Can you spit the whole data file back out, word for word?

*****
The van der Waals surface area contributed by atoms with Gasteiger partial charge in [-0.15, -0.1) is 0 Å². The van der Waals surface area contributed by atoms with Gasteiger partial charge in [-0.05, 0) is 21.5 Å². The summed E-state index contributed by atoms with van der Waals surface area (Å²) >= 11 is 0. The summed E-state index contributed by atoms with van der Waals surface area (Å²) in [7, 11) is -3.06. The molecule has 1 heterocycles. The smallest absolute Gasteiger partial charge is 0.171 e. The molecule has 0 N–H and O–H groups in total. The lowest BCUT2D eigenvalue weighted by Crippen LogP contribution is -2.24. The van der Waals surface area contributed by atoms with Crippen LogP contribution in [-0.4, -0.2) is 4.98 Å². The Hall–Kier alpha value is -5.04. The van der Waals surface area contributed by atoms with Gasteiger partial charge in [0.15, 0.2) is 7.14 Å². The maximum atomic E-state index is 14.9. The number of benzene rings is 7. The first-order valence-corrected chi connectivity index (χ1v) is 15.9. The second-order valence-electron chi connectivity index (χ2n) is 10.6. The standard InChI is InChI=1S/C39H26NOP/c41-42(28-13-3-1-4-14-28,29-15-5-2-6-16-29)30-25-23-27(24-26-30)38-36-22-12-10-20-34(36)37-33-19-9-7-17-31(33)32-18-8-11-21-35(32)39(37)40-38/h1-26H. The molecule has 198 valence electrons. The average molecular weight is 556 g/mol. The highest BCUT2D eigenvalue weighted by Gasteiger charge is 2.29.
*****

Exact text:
The van der Waals surface area contributed by atoms with Gasteiger partial charge in [-0.15, -0.1) is 0 Å². The van der Waals surface area contributed by atoms with Gasteiger partial charge in [-0.05, 0) is 21.5 Å². The summed E-state index contributed by atoms with van der Waals surface area (Å²) >= 11 is 0. The summed E-state index contributed by atoms with van der Waals surface area (Å²) in [7, 11) is -3.06. The molecule has 1 heterocycles. The smallest absolute Gasteiger partial charge is 0.171 e. The molecule has 0 N–H and O–H groups in total. The lowest BCUT2D eigenvalue weighted by Crippen LogP contribution is -2.24. The van der Waals surface area contributed by atoms with Crippen LogP contribution in [-0.4, -0.2) is 4.98 Å². The Hall–Kier alpha value is -5.04. The van der Waals surface area contributed by atoms with Gasteiger partial charge in [0.15, 0.2) is 7.14 Å². The maximum atomic E-state index is 14.9. The number of benzene rings is 7. The first-order valence-corrected chi connectivity index (χ1v) is 15.9. The second-order valence-electron chi connectivity index (χ2n) is 10.6. The standard InChI is InChI=1S/C39H26NOP/c41-42(28-13-3-1-4-14-28,29-15-5-2-6-16-29)30-25-23-27(24-26-30)38-36-22-12-10-20-34(36)37-33-19-9-7-17-31(33)32-18-8-11-21-35(32)39(37)40-38/h1-26H. The molecule has 198 valence electrons. The average molecular weight is 556 g/mol. The highest BCUT2D eigenvalue weighted by Gasteiger charge is 2.29.